Self Care Requires Discipline
Self care requires discipline in the same way going to the gym requires discipline. We hear so many of our clients say “I’ll do self care once I get through this. I don’t have time for it right now.“ The problem with that is that self care only works when we use it during the times we actually need it.
But why self care? Before we go into how to use self care, I think it’s important to talk a little about why it’s so important to ourselves and our relationships. There are two simple answers to that. The first is preserving your energetic bandwidth and the second is self-esteem.
Let’s talk about energetic bandwidth first. Most of us have people in our lives who we truly care about and want to show up for in their lives. We are unable to do that when the reserves of our energy are depleted. The analogy I give many of my clients is a well or a battery. A well needs to be refilled from time to time and a battery recharged in order for either to remain effective. Self care refills you, recharges you, so that you can be there for the people you love. In fact, it’s a necessity to truly authentic relationships that we take care of ourselves.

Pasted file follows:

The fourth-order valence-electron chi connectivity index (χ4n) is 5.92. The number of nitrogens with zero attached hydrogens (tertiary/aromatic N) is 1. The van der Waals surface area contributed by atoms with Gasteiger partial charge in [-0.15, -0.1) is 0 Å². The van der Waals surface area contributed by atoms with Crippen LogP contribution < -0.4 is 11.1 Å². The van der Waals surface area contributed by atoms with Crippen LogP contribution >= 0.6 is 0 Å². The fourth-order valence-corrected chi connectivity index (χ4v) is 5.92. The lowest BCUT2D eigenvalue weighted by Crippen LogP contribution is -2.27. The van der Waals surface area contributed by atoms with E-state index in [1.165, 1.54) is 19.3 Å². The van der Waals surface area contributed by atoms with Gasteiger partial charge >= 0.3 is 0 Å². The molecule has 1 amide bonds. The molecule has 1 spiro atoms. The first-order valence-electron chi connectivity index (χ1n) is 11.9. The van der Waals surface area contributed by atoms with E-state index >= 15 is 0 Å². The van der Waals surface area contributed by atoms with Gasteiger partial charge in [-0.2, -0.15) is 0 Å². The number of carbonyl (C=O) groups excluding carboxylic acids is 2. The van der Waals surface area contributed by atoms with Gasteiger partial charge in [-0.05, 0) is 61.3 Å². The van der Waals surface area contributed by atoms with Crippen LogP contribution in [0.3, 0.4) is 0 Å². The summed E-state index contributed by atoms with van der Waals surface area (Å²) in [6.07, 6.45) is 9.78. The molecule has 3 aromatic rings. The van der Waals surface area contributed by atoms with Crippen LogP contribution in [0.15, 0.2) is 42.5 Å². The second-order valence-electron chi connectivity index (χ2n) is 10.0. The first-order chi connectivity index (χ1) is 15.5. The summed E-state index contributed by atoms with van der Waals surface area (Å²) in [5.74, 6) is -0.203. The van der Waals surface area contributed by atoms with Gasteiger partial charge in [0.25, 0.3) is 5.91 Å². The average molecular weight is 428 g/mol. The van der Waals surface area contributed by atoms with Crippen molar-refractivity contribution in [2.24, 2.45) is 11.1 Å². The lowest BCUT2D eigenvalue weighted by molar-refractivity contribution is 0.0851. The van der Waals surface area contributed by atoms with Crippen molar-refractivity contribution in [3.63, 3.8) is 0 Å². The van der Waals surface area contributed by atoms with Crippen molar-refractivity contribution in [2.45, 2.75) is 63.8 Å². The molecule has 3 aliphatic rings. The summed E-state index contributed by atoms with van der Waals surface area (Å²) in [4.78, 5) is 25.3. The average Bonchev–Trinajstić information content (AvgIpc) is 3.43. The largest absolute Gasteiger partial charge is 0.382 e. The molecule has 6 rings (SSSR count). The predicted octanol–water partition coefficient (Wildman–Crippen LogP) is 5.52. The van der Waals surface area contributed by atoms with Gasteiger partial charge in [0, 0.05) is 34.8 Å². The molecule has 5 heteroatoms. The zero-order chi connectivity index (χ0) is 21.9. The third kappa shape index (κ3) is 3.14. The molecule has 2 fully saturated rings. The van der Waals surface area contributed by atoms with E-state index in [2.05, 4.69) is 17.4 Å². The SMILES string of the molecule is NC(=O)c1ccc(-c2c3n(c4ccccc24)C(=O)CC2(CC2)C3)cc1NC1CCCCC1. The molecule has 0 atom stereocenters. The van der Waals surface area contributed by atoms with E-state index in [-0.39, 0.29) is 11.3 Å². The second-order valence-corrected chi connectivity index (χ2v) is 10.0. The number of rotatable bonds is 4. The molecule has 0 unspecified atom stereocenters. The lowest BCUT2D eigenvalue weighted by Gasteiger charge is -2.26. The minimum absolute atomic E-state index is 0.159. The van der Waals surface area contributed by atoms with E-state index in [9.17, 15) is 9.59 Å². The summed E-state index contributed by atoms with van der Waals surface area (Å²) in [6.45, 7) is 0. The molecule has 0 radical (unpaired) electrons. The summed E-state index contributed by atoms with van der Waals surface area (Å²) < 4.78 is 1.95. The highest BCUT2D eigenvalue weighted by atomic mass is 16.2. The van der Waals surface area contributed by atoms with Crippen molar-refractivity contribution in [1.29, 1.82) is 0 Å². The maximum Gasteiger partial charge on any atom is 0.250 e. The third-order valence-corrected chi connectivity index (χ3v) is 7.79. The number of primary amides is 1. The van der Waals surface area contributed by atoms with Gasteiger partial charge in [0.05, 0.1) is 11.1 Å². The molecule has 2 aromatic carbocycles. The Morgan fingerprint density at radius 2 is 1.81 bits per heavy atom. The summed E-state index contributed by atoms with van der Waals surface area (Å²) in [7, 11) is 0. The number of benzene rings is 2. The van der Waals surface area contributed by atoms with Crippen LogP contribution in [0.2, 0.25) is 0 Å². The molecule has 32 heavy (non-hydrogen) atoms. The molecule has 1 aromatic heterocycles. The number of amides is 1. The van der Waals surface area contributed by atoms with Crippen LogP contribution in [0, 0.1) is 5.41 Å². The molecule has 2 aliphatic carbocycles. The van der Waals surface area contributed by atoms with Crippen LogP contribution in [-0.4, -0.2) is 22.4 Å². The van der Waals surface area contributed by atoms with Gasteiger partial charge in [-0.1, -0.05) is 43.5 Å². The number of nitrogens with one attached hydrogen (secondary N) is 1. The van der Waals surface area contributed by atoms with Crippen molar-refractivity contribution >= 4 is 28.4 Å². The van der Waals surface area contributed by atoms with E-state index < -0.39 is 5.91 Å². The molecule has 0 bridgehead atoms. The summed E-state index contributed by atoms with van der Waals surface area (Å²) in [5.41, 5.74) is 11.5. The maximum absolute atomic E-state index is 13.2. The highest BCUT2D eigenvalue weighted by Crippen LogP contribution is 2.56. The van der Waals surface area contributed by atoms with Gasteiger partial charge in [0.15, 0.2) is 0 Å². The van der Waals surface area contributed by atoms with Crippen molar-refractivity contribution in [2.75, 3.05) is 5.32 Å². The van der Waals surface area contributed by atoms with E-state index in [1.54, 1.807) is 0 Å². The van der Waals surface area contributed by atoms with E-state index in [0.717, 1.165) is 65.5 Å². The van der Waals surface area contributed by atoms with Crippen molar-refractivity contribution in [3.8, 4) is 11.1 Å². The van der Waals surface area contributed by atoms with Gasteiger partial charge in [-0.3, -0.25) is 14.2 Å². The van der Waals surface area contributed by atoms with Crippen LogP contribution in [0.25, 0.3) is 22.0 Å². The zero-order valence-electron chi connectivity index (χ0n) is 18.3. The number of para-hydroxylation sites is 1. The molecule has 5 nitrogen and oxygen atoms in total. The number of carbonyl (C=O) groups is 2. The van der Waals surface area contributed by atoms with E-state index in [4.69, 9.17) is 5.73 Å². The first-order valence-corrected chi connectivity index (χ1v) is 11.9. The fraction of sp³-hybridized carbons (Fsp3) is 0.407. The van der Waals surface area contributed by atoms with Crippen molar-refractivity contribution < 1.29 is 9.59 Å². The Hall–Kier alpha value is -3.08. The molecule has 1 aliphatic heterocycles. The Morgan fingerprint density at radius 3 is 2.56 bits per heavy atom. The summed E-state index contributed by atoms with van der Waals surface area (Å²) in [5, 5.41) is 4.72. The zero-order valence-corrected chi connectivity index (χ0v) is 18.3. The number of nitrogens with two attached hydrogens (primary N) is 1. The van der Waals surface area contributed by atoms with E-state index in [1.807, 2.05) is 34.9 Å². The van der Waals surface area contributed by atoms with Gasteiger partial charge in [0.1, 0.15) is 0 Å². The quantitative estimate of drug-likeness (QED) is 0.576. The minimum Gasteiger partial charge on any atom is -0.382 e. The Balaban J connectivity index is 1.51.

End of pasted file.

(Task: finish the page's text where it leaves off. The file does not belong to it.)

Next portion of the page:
The second reason may seem more obscure; self-esteem. Consider for a minute that what we choose in life we also value. So, it stands to reason that when you choose yourself, you begin to learn to value yourself.
Many of my clients get stuck trying to figure out how to integrate self care in their already busy schedules. Start with scheduling it! Pull up your schedule, and in the same way you would schedule a meeting with a colleague, begin scheduling your self care. It might sound like this, “Siri, schedule Tuesday 3 o’clock massage,“ or “Siri, schedule a walk at lunch.“
And, of course, the important part about schedules is that we keep them. Nothing that comes up on your schedule is more important than your self care. You are not allowed to cancel. You can reschedule, but you cannot cancel. Try running a self care scheduling experiment for a month and see how you feel at the end of it. Then take the pulse of your relationships at the end of it. My guess is you’ll notice a significant difference in both.